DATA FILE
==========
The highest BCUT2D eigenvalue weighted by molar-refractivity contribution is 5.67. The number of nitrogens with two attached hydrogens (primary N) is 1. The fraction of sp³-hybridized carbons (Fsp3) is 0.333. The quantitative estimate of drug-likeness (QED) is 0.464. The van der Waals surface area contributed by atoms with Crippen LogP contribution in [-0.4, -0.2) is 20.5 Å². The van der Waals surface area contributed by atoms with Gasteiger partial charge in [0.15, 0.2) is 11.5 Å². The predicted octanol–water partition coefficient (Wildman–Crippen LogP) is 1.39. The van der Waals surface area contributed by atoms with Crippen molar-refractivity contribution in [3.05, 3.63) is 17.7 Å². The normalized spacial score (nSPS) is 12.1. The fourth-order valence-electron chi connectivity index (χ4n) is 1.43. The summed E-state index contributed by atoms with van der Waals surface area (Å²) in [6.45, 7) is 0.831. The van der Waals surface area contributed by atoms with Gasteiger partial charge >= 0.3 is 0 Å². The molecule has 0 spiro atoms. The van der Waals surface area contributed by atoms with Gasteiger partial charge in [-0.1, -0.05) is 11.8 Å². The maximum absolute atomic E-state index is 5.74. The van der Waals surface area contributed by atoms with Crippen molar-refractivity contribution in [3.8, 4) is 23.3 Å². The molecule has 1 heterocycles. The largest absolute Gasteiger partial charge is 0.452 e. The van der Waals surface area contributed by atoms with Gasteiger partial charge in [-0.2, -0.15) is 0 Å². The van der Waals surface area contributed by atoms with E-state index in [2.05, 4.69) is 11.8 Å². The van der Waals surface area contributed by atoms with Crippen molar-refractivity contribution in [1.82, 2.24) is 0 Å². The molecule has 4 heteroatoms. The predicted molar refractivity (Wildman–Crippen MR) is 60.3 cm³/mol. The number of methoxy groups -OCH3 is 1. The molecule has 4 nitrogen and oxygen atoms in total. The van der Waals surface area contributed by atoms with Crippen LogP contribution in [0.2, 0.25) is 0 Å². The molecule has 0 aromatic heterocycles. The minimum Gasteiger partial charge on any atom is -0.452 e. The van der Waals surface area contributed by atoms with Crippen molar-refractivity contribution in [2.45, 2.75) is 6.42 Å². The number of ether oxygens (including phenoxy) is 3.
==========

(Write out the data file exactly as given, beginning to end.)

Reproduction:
The highest BCUT2D eigenvalue weighted by molar-refractivity contribution is 5.67. The number of nitrogens with two attached hydrogens (primary N) is 1. The fraction of sp³-hybridized carbons (Fsp3) is 0.333. The quantitative estimate of drug-likeness (QED) is 0.464. The van der Waals surface area contributed by atoms with Crippen LogP contribution in [-0.4, -0.2) is 20.5 Å². The van der Waals surface area contributed by atoms with Gasteiger partial charge in [0.15, 0.2) is 11.5 Å². The predicted octanol–water partition coefficient (Wildman–Crippen LogP) is 1.39. The van der Waals surface area contributed by atoms with Crippen molar-refractivity contribution in [3.05, 3.63) is 17.7 Å². The normalized spacial score (nSPS) is 12.1. The fourth-order valence-electron chi connectivity index (χ4n) is 1.43. The summed E-state index contributed by atoms with van der Waals surface area (Å²) in [6.45, 7) is 0.831. The van der Waals surface area contributed by atoms with Gasteiger partial charge >= 0.3 is 0 Å². The molecule has 0 spiro atoms. The van der Waals surface area contributed by atoms with Gasteiger partial charge in [-0.1, -0.05) is 11.8 Å². The maximum absolute atomic E-state index is 5.74. The van der Waals surface area contributed by atoms with Crippen molar-refractivity contribution in [3.8, 4) is 23.3 Å². The molecule has 1 heterocycles. The largest absolute Gasteiger partial charge is 0.452 e. The van der Waals surface area contributed by atoms with Gasteiger partial charge in [-0.2, -0.15) is 0 Å². The van der Waals surface area contributed by atoms with E-state index in [2.05, 4.69) is 11.8 Å². The van der Waals surface area contributed by atoms with Crippen molar-refractivity contribution in [1.82, 2.24) is 0 Å². The molecule has 4 heteroatoms. The predicted molar refractivity (Wildman–Crippen MR) is 60.3 cm³/mol. The number of methoxy groups -OCH3 is 1. The molecule has 4 nitrogen and oxygen atoms in total. The van der Waals surface area contributed by atoms with Crippen LogP contribution in [0.2, 0.25) is 0 Å². The molecule has 0 aromatic heterocycles. The minimum Gasteiger partial charge on any atom is -0.452 e. The van der Waals surface area contributed by atoms with Crippen molar-refractivity contribution in [2.45, 2.75) is 6.42 Å². The number of ether oxygens (including phenoxy) is 3.